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The American Society of Hematology has issued a report urging scientists and funding institutions to coordinate their efforts around six research areas with the strongest potential to make a dramatic impact on the care of patients with a wide range of diseases.

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"Hematologists are at the forefront of a new era of research utilizing technology to do extraordinary things, such as catalogue and interpret massive amounts of genetic material, correct genetic mutations, harness the immune system to fight cancer, and create 'genetically engineered' blood cells," ASH President David A. Williams, MD, of Boston Children's Hospital and Harvard Medical School, said in a news release. "Thanks to new technologies, we are gleaning insights that are providing a strong foundation for progress in treating hematologic diseases and beyond."


To sustain continued scientific progress in hematology and other medical fields for years to come, the Society recommends that further research support be allocated to the following highly promising areas of scientific investigation:


* Genomic profiling: Dedicating resources to new approaches that can more accurately read and analyze large quantities of genetic data will help hematologists develop more effective therapies that are individually tailored to a patient's specific disease;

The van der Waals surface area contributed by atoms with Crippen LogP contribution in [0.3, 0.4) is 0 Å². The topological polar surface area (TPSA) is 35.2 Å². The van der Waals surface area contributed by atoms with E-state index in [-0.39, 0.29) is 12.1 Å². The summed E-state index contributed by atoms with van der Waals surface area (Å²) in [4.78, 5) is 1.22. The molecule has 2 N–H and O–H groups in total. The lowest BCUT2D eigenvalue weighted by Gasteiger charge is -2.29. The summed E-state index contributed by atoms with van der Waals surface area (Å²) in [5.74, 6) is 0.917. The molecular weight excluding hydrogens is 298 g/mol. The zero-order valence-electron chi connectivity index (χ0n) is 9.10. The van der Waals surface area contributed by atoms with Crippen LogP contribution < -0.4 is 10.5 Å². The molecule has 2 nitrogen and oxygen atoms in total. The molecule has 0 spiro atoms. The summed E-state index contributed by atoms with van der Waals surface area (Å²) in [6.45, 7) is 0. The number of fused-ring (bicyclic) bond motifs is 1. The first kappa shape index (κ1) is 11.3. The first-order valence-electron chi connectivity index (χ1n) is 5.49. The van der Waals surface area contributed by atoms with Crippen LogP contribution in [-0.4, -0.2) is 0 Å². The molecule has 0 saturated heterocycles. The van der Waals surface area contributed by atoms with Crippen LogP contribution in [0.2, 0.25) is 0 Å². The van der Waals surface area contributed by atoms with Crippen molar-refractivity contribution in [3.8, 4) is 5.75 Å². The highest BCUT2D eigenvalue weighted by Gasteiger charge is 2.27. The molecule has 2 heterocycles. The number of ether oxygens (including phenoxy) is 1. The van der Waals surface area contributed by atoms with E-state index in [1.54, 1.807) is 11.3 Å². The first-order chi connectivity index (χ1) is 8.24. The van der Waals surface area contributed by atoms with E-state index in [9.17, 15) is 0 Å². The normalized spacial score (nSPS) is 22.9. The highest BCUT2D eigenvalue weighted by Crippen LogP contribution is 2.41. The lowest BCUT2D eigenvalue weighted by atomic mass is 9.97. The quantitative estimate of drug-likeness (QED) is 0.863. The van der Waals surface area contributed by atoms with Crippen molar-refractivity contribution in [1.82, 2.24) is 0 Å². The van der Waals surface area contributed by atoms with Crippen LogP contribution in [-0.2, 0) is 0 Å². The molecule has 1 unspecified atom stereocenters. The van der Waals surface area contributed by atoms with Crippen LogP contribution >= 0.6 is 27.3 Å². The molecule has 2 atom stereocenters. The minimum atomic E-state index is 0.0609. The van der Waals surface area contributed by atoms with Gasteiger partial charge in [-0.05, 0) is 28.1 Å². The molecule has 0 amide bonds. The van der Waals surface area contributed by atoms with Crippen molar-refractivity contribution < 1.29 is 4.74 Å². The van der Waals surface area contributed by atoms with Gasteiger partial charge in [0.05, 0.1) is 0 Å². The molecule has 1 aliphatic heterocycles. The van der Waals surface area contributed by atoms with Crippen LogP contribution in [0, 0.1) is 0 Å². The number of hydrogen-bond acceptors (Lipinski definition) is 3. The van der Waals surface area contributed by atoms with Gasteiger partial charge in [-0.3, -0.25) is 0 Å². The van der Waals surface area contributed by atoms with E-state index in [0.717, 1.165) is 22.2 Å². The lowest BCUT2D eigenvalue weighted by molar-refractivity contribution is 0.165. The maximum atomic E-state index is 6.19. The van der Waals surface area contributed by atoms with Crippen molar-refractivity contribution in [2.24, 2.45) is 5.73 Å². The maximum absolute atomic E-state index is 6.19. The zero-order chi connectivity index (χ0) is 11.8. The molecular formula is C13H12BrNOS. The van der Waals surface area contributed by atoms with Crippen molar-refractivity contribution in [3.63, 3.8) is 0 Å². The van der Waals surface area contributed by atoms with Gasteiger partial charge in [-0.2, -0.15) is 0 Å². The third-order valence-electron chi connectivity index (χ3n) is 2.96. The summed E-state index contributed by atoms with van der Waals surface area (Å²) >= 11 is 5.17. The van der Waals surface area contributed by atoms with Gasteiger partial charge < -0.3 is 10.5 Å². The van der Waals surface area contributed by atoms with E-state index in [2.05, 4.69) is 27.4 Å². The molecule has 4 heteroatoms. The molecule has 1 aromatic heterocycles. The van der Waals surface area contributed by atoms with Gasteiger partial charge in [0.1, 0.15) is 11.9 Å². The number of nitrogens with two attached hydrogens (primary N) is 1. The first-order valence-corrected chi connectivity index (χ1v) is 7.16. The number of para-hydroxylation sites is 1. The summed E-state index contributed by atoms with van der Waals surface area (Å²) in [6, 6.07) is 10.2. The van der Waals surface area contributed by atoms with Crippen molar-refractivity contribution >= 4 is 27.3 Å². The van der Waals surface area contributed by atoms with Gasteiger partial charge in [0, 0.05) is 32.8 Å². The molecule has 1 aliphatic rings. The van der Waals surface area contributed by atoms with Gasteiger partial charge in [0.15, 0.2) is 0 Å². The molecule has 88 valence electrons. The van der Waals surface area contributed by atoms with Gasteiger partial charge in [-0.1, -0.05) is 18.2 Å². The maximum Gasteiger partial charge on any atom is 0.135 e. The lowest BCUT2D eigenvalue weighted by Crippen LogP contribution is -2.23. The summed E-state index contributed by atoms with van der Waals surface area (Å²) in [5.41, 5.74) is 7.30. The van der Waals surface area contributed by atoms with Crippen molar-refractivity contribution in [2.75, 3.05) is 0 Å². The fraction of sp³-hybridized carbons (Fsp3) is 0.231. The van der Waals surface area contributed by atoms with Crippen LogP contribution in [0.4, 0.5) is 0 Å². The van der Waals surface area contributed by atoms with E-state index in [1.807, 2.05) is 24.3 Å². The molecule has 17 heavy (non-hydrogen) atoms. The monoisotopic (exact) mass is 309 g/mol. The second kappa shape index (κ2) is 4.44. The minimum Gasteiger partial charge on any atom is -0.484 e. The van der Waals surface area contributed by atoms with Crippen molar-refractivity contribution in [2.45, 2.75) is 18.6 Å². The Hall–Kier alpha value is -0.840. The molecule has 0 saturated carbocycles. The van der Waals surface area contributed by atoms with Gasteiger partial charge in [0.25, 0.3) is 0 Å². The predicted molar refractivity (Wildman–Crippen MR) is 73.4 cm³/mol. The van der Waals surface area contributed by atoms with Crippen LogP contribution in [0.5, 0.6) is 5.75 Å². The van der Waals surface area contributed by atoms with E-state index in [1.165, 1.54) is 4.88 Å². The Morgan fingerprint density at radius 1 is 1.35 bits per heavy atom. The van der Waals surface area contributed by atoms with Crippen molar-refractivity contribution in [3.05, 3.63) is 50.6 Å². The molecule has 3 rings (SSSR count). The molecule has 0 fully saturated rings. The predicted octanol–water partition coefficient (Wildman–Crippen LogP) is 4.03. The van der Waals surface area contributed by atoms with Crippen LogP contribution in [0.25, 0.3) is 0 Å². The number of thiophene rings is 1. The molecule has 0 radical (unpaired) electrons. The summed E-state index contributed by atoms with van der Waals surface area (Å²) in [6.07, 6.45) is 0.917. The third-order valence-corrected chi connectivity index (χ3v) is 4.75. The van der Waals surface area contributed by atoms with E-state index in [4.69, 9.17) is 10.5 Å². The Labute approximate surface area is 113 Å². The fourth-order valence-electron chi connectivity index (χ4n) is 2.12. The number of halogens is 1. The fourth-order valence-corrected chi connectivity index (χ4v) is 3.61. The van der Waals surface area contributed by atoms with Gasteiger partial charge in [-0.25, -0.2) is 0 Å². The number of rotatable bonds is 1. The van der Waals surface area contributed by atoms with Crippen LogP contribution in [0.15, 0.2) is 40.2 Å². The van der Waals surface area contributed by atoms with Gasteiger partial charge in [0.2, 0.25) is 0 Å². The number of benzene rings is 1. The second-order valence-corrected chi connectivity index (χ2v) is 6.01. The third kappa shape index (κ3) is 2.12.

* Genome editing and gene therapy: Supporting efforts to correct mutations that cause a wide range of inherited blood diseases, such as hemophilia, sickle cell disease, thalassemia, and immune disorders such as "bubble boy disease" could lead to cures and alleviate suffering.


* Epigenetics: Exploring the non-DNA changes that regulate gene function and how these changes affect disease will likely lead to better treatments for patients with blood diseases who have not responded to standard therapies;


* Immunotherapy: Harnessing patients' own immune systems to attack blood cancers, reducing tumor burden and preventing relapse from minimal residual disease, can be an effective approach for treating some diseases.


* Stem cell research: Advancing stem cell research to create specially engineered cells for transfusion or transplantation that can repair damaged tissue, fight infections, and reduce autoimmune disease will redefine approaches to the diagnosis and treatment of blood diseases.


* Blood clots: Conducting research aimed at gaining a better understanding of how blood clots form in the blood vessels (thromboembolism) will help to develop better preventive therapies and better treatments for blood clots, and ultimately reduce deaths from this common, but under-estimated, condition.



"These six high-priority areas represent some of the most powerful strategies for revolutionizing the way we treat patients with blood diseases, improving their prognosis and minimizing the side effects of current standard therapies," said the Chair of the ASH Committee on Scientific Affairs, Charles Mullighan, MD, of St. Jude Children's Research Hospital.


"Dedicated research support and coordination among organizations that fund, legislate, regulate, or implement hematology research will enable continued pursuit of these areas. This important work will also prepare the next generation of investigators to produce high-impact results that will transform our ability to diagnose and treat patients with blood diseases for years to come."


Further information on the ASH Agenda for Hematology Research is available at: